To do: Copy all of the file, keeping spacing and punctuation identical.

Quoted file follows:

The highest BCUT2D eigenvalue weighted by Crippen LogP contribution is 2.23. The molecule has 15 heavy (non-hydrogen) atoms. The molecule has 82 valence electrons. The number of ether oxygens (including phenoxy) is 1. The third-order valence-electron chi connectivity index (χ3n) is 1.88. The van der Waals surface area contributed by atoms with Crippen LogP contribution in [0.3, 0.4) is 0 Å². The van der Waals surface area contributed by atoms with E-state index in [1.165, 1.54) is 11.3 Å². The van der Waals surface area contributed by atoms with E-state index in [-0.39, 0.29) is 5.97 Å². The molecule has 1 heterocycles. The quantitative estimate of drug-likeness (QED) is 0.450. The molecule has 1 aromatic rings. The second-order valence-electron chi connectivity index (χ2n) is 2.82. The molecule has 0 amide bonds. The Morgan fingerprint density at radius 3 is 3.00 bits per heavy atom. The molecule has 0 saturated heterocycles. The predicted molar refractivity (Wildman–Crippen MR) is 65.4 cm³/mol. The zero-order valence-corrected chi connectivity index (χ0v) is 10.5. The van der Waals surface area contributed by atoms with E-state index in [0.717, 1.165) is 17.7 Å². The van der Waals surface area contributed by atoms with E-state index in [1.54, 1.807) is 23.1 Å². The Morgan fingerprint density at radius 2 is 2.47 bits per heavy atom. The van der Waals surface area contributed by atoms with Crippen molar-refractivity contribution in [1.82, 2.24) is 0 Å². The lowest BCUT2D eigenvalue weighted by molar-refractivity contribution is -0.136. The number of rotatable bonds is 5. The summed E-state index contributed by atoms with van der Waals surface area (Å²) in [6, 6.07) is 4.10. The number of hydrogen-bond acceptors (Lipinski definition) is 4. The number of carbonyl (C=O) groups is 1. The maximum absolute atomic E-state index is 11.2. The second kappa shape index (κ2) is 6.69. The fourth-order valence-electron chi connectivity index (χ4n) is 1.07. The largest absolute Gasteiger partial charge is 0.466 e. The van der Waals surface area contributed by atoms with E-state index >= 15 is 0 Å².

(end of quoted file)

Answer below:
The highest BCUT2D eigenvalue weighted by Crippen LogP contribution is 2.23. The molecule has 15 heavy (non-hydrogen) atoms. The molecule has 82 valence electrons. The number of ether oxygens (including phenoxy) is 1. The third-order valence-electron chi connectivity index (χ3n) is 1.88. The van der Waals surface area contributed by atoms with Crippen LogP contribution in [0.3, 0.4) is 0 Å². The van der Waals surface area contributed by atoms with E-state index in [1.165, 1.54) is 11.3 Å². The van der Waals surface area contributed by atoms with E-state index in [-0.39, 0.29) is 5.97 Å². The molecule has 1 heterocycles. The quantitative estimate of drug-likeness (QED) is 0.450. The molecule has 1 aromatic rings. The second-order valence-electron chi connectivity index (χ2n) is 2.82. The molecule has 0 amide bonds. The Morgan fingerprint density at radius 3 is 3.00 bits per heavy atom. The molecule has 0 saturated heterocycles. The predicted molar refractivity (Wildman–Crippen MR) is 65.4 cm³/mol. The zero-order valence-corrected chi connectivity index (χ0v) is 10.5. The van der Waals surface area contributed by atoms with E-state index in [0.717, 1.165) is 17.7 Å². The van der Waals surface area contributed by atoms with E-state index in [1.54, 1.807) is 23.1 Å². The Morgan fingerprint density at radius 2 is 2.47 bits per heavy atom. The van der Waals surface area contributed by atoms with Crippen molar-refractivity contribution in [1.82, 2.24) is 0 Å². The lowest BCUT2D eigenvalue weighted by molar-refractivity contribution is -0.136. The number of rotatable bonds is 5. The summed E-state index contributed by atoms with van der Waals surface area (Å²) in [6, 6.07) is 4.10. The number of hydrogen-bond acceptors (Lipinski definition) is 4. The number of carbonyl (C=O) groups is 1. The maximum absolute atomic E-state index is 11.2. The second kappa shape index (κ2) is 6.69. The fourth-order valence-electron chi connectivity index (χ4n) is 1.07. The largest absolute Gasteiger partial charge is 0.466 e. The van der Waals surface area contributed by atoms with E-state index >= 15 is 0 Å².